How Tyler Johnson Grimes Gave New Life To ‘A Christmas Ghost Story’
Though Tyler Johnson Grimes hasn’t always been the biggest fan of A Christmas Carol, he also didn’t find it hard to start getting excited about putting his own spin on the classic story. After his successful, Carbonell-nominated turn as the sound and Foley designer of last season’s radio play version of It’s A Wonderful Life, Grimes was tapped by New City Players’ team of artistic leaders to write an original adaptation of Charles Dickens’ famous holiday tale, a task for which his extensive background in playwriting left him exceptionally well prepared.
After leaving Florida to study theatre education at NYU, he would go on to serve as resident playwright and managing director of New York’s Distilled Theatre Company. But, eventually, he would move back after being offered a position at Lovewell Institute for the Creative Arts, where he had previously created original work as a student and could now guide others through the process.
Since, he has come to realize that the home front is the “best place” for himself. This is especially true now that, via New City Players, he has also found a place for himself in the local theater community—one where he has the privilege of making art with collaborators who he also considers friends.
Like most, Grimes has been familiar with A Christmas Carol for most of his life. “You’re just sort of just born knowing it… you can’t escape it,” he reflects.
And though he’s had a few adaptations of the story he’s been particularly partial to over the years, he admits that he’s often found other theatrical adaptations of the story lacking in the “excitement”. Not that he necessarily blames other playwrights for not breaking the mold- since, after all, the traditional story is what many people want to see – but he was always more impressed by versions that were able to do something new with the story.
But, after being presented with the opportunity to put his own spin on Christmas Carol during preliminary meetings about the project with the New City Players team, he realized that the prospect of trying his own hand at bringing something fresh to the story is one that he found quite exciting. And he felt even more inspired after coming across the recent movie adaptation Spirited—which, though not among Grimes’ favorite Christmas carol takes, is one that he found impressively clever and that succeeded in doing something genuinely original with the new tale.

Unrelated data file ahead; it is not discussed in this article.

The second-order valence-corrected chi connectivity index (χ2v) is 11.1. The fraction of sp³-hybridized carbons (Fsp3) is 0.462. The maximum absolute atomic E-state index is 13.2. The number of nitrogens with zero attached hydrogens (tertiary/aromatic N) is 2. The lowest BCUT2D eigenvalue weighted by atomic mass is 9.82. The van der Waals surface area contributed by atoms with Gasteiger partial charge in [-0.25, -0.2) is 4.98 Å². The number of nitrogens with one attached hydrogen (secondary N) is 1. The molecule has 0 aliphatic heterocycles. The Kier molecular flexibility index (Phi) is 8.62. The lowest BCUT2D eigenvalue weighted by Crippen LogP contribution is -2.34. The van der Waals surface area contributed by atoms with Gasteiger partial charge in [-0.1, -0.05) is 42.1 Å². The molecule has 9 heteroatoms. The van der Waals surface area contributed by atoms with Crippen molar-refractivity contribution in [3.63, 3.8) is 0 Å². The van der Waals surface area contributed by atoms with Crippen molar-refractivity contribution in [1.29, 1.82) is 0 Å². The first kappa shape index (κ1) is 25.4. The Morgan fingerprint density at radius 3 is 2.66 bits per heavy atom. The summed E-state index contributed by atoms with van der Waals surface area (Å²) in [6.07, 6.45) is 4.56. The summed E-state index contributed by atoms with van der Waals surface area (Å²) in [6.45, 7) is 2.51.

So after being approached by NCP’s creative team in late spring of this year, he put together three potential outlines for what his own version of Christmas Carol might look like. And the one that they found most promising was actually the one that Grimes preferred as well! His concept utilizes the same core conceit as It’s A Wonderful Life, in which the play’s actors play a set of performers who are themselves performing a radio version of A Christmas Carol in front of a live studio audience.
But this time, he takes the conceit a step further by incorporating a parallel story for the actors to play out, which eventually overtakes the Carol they are performing to become the main action. The show is also set in the same “world” as It’s A Wonderful Life—with central character Alistair Filmore being the son of host Freddie Filmore—which is a world that Grimes also described himself as having become very attached to while working on last year’s production. Thus, it was important to him that this show felt like a part of that world, continuing the process of “world-building” that NCP had begun. Thus, anyone who was lucky enough to see last year’s show will get to enjoy a few extra callbacks, though Grimes also made sure that the work would be just as accessible to new viewers.